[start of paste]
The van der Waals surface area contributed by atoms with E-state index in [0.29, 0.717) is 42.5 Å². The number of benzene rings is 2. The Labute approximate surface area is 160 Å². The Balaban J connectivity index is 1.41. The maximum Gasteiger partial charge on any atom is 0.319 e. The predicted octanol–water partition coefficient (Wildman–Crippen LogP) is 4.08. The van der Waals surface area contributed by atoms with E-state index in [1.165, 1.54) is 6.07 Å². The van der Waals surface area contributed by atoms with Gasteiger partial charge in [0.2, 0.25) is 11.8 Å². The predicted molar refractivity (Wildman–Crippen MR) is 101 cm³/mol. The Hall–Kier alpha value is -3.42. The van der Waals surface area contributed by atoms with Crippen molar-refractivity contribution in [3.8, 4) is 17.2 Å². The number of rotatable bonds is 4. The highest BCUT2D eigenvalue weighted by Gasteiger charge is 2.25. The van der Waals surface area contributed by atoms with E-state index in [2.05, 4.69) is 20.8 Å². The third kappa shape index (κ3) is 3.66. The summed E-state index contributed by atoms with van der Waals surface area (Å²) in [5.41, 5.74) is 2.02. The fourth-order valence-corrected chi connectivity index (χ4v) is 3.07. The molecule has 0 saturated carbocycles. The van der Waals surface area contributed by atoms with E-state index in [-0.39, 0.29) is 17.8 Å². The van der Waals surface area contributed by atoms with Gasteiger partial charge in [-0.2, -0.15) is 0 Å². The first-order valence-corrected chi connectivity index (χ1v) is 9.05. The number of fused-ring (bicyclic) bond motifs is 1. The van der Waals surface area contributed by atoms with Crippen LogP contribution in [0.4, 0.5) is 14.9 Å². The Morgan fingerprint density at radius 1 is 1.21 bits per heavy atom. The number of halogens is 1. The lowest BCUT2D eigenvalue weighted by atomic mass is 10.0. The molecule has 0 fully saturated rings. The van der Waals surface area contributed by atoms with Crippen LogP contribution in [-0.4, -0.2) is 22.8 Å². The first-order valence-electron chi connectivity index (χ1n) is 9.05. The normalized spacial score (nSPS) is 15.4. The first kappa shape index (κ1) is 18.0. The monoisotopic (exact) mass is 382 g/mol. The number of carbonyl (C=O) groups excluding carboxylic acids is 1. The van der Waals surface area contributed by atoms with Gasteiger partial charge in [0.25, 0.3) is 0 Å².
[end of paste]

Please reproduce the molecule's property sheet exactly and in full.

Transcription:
The van der Waals surface area contributed by atoms with E-state index in [0.29, 0.717) is 42.5 Å². The number of benzene rings is 2. The Labute approximate surface area is 160 Å². The Balaban J connectivity index is 1.41. The maximum Gasteiger partial charge on any atom is 0.319 e. The predicted octanol–water partition coefficient (Wildman–Crippen LogP) is 4.08. The van der Waals surface area contributed by atoms with E-state index in [1.165, 1.54) is 6.07 Å². The van der Waals surface area contributed by atoms with Gasteiger partial charge in [0.2, 0.25) is 11.8 Å². The predicted molar refractivity (Wildman–Crippen MR) is 101 cm³/mol. The Hall–Kier alpha value is -3.42. The van der Waals surface area contributed by atoms with Crippen molar-refractivity contribution in [3.8, 4) is 17.2 Å². The number of rotatable bonds is 4. The highest BCUT2D eigenvalue weighted by Gasteiger charge is 2.25. The van der Waals surface area contributed by atoms with E-state index in [2.05, 4.69) is 20.8 Å². The third kappa shape index (κ3) is 3.66. The summed E-state index contributed by atoms with van der Waals surface area (Å²) in [5.41, 5.74) is 2.02. The fourth-order valence-corrected chi connectivity index (χ4v) is 3.07. The molecule has 0 saturated carbocycles. The van der Waals surface area contributed by atoms with E-state index in [-0.39, 0.29) is 17.8 Å². The van der Waals surface area contributed by atoms with Gasteiger partial charge in [-0.2, -0.15) is 0 Å². The first-order valence-corrected chi connectivity index (χ1v) is 9.05. The number of fused-ring (bicyclic) bond motifs is 1. The van der Waals surface area contributed by atoms with Crippen LogP contribution in [0.4, 0.5) is 14.9 Å². The Morgan fingerprint density at radius 1 is 1.21 bits per heavy atom. The number of halogens is 1. The lowest BCUT2D eigenvalue weighted by atomic mass is 10.0. The molecule has 0 fully saturated rings. The van der Waals surface area contributed by atoms with Crippen LogP contribution in [-0.4, -0.2) is 22.8 Å². The first-order valence-electron chi connectivity index (χ1n) is 9.05. The normalized spacial score (nSPS) is 15.4. The first kappa shape index (κ1) is 18.0. The monoisotopic (exact) mass is 382 g/mol. The number of carbonyl (C=O) groups excluding carboxylic acids is 1. The van der Waals surface area contributed by atoms with Gasteiger partial charge in [0.25, 0.3) is 0 Å².